* { font-family: Times New Roman }
.comb { position: relative; }
.comb .invb { position: absolute; left: 0; bottom: 0; }
.eta .invb { left: -0.1em; }
<p><i>Μαι<span class=comb>ω<span class=invb>&nbsp;&#785;</span></span>τις</i>
<p><i>Ἀθ<span class="comb eta">η<span class=invb>&nbsp;&#785;</span></span>ναι</i>

The trick is to wrap the mark, turned to a spacing mark by writing a no-break space before it, in a span and this in turn, in conjunction with the base character, in an outer span, and use CSS positioning to make the mark overlay the base character.

This works because the omega is roughly the same width as the no-break space. As the second example word shows, the situation is a bit different if you need the inverted breve on the eta letter: you need to shift the mark somewhat to the left.

I first tried with a simpler (and more logical) construct without the no-break space, using the mark as genuinely non-spacing. But this cause the mark to disappear or get positioned wildly.

I recommend using the approach described in my other answer, but if there are compelling reasons to make the diacritic (which is logically perispomeni) look like an inverted breve, then this trickery might be the best shot. Note that it distorts the data, messing up character-level operations like searching and indexing, since the trick means that a word contains a spacing mark.

  • Yes, this is a technique I also hit upon. The &nbsp; is the only way I could move the inverted breve away from the preceding tau. But then (as you know) the text cannot be (e.g.) copied to Notepad. I've been quickly testing other fonts in Microsoft Word. It looks like combining characters are UTTERLY BROKEN in every font other than Cambria (italics or no italics). But that's hard to believe. Do you know what's going on?
    – 76987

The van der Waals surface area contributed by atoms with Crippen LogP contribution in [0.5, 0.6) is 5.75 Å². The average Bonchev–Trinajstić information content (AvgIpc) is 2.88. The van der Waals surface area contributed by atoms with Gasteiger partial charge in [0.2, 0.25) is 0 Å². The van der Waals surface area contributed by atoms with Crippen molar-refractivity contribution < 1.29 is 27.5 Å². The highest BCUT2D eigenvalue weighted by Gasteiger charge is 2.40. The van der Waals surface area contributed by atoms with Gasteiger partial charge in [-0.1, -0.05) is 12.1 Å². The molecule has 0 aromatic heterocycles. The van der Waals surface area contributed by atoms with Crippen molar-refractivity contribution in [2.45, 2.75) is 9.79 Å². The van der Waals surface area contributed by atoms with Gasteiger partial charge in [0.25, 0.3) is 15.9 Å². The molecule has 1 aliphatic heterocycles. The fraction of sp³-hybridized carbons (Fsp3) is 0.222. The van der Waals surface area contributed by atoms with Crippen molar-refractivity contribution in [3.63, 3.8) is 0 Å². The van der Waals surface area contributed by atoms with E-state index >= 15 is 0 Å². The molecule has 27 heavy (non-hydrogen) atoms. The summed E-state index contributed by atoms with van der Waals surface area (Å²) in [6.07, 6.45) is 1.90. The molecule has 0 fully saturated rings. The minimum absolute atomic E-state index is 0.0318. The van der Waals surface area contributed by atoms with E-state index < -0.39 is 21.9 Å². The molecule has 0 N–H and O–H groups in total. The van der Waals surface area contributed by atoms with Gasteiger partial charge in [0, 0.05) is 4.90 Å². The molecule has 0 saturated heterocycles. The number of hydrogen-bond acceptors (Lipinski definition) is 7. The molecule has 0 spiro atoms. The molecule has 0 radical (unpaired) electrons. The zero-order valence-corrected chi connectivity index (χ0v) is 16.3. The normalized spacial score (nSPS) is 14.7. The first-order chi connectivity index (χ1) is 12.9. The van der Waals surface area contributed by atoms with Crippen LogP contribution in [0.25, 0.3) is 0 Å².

Aug 11, 2013 at 16:49
  • One last thing for now: if I put the combining mark after its character, then when I copy the text to Notepad, the mark shows up on the wrong character: in this case, on the nu instead of the omega. This means that combining characters are not only broken for every font other than Cambria, but they are broken for Cambria as well!
    – 76987
    Aug 11, 2013 at 17:00
  • I don’t know what’s going on, but my guess is that font designers are generally not good at combining diacritics. Regarding order, the correct order is to have the combining character after the base character, and this works OK in Cambria on my Notepad (testing with the string Μαιω̑τις, which gets the mark wrongly positioned here). Aug 11, 2013 at 17:35
  • Here's what I mean about the order: if my HTML puts the mark after the character, then Cambria in my browser puts the mark over the character (over the omega), but when I copy the word to Notepad the mark is over the following character (over the nu).
    – 76987
    Aug 14, 2013 at 15:12
  • I see e.g. τω̑ν (&#964;&#969;&#785;&#957;) properly both in a browser and in Notepad when the font is set to Cambria. I suppose you are using Notepad on Windows 8 with default settings, which means that the font is Consolas (which is a nice font in general when you want to use a monospace font, but it isn’t suitable in this case). Aug 14, 2013 at 17:35